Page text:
Al-Qaeda Sympathizer’s Conviction Upheld

MANHATTAN (CN) – The 2nd Circuit affirmed the convictions of Rafiq Sabir, a Columbia University-trained physician who swore an oath to al-Qaeda. In its 2-to-1, 109-page decision, the panel agreed that Sabir’s oath warranted a conspiracy conviction, though a chief district judge voiced “strong disagreement” with his colleagues, and said it did not rise to an attempt to provide material support.




     Sabir swore an oath to an FBI agent posing as an al-Qaeda recruiter in 2005, telling him that militants “striving in the way of Allah” were “most deserving” of his help. In recorded conversations, Sabir swore a bayat (oath) to al-Qaeda, and gave the agent his personal and work telephone numbers.
     A jury in 2007 found Sabir guilty of conspiracy and providing material support for terrorism. He was sentenced to 25 years in prison.
     Sabir appealed on Nov. 28, 2007, claiming he had been convicted of violating an unconstitutionally overbroad statute and that his civil rights were violated during trial.
     “Sabir’s purpose in swearing bayat was to formalize his promise to work as a doctor under the organization’s direction and control. That is most certainly evidence of a crime: the charged crime of attempting to provide material support to terrorism in the form of personnel,” Circuit Judges Ralph Winter and Reena Raggi wrote in the majority opinion.
     The dissenting opinion came from Chief District Judge Raymond Dearie. He wrote:
     “I find no case, in any court, that even remotely supports the majority’s conclusion that a defendant attempts a crime simply by agreeing to commit the crime and providing a phone number …
     “Sabir was not charged with mere membership in al Qaeda or for being sympathetic to some radical Islamic cause. Signing on to the al Qaeda roster of loyalists (as reprehensible as that may be) is not, and could not be, the crime at issue, since Section 2339B does not criminalize mere membership in a designated foreign terrorist organization. It instead prohibits providing ‘material support’ to such a group.”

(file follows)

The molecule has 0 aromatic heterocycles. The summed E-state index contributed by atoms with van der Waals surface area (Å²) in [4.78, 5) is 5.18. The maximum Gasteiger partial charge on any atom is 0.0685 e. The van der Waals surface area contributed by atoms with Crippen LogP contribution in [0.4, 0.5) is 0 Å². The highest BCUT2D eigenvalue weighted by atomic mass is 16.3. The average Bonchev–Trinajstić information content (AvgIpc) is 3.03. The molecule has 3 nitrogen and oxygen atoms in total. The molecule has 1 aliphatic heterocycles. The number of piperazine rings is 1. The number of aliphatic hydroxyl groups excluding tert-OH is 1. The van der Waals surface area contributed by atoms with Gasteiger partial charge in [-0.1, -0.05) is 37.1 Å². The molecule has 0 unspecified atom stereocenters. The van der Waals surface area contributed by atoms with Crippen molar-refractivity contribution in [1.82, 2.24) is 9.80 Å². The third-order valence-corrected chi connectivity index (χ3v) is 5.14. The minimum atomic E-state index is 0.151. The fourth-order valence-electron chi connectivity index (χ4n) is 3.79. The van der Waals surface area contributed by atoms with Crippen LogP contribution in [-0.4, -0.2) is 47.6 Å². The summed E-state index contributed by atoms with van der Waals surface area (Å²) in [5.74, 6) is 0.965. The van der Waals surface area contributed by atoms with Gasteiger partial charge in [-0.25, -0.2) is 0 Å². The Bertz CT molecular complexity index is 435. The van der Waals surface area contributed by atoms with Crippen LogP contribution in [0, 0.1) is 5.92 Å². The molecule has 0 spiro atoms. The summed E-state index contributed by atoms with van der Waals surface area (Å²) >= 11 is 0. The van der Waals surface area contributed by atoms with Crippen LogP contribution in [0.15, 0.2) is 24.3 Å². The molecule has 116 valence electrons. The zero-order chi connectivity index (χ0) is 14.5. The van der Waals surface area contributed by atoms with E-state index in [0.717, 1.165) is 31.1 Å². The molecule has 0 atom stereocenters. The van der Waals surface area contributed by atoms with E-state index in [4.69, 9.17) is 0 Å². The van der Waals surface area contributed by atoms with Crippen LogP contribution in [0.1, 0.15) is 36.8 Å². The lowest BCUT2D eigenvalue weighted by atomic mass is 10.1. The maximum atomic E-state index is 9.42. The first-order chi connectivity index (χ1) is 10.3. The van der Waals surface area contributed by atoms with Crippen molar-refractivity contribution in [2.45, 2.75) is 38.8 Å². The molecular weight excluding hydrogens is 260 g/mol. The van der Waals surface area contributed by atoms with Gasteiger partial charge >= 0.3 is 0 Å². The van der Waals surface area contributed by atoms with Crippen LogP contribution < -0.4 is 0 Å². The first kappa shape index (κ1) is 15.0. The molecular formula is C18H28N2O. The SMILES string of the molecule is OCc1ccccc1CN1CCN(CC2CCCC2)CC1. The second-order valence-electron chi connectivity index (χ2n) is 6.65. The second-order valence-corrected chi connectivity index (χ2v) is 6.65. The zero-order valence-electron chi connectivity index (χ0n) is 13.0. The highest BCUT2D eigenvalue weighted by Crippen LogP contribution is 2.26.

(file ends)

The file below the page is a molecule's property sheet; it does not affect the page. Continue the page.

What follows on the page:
But the two other judged rejected what they called Judge Dearie’s “mistaken view.”
     “Here, there is no question that Sabir was providing himself to work under the direction and control of al Qaeda – the jury heard him solemnly swear to do so … “We reject Chief Judge Dearie’s characterization of this conduct as merely passive.”
     Dearie wrote in dissent that the FBI agent may have pressured Sabir into taking the oath.
     “At the one meeting Sabir attended, he indeed chanted the mantra of the terrorist, led by the government agent and inspired by his co-defendant. But we are left to wonder whether his apparent enthusiasm would have, or even could have, led to action on his part,” Dearie wrote.
     The majority rejected that argument as an “insinuation of entrapment,” which the judges noted Sabir did not claim during his trial.
     Karen Greenberg, executive director of the Center on Law and Security, told The New York Times that she knew of no acquittals based on entrapment defenses in more than 30 terrorism prosecutions involving informers since 2001.
     Sabir, who is black, objected to the government’s rejection of five black jurors.
     The judges wrote that the prosecutors excused them for other reasons.
     Two were excused because their viewing of the television show “CSI” might have given them “unrealistic expectations” about the forensic evidence prosecutors could produce, the judges wrote.
     The judges ruled that one juror’s Google research during deliberations did not influence the verdict or merit a mistrial.
     Dearie concluded, “In the end, a man stands guilty, and severely punished, for an offense that he did not commit. Therefore, I respectfully dissent.”
     The majority summarized its position: “In sum, we conclude that the totality of the evidence was more than sufficient to permit a reasonable jury to find that on May 20, 2005, Sabir took a substantial step intended to culminate in the provision of himself as personnel to work under the direction of al Qaeda. Accordingly, we uphold his convictions for both conspiring and attempting to provide material support to a foreign terrorist organization.”

%d bloggers like this: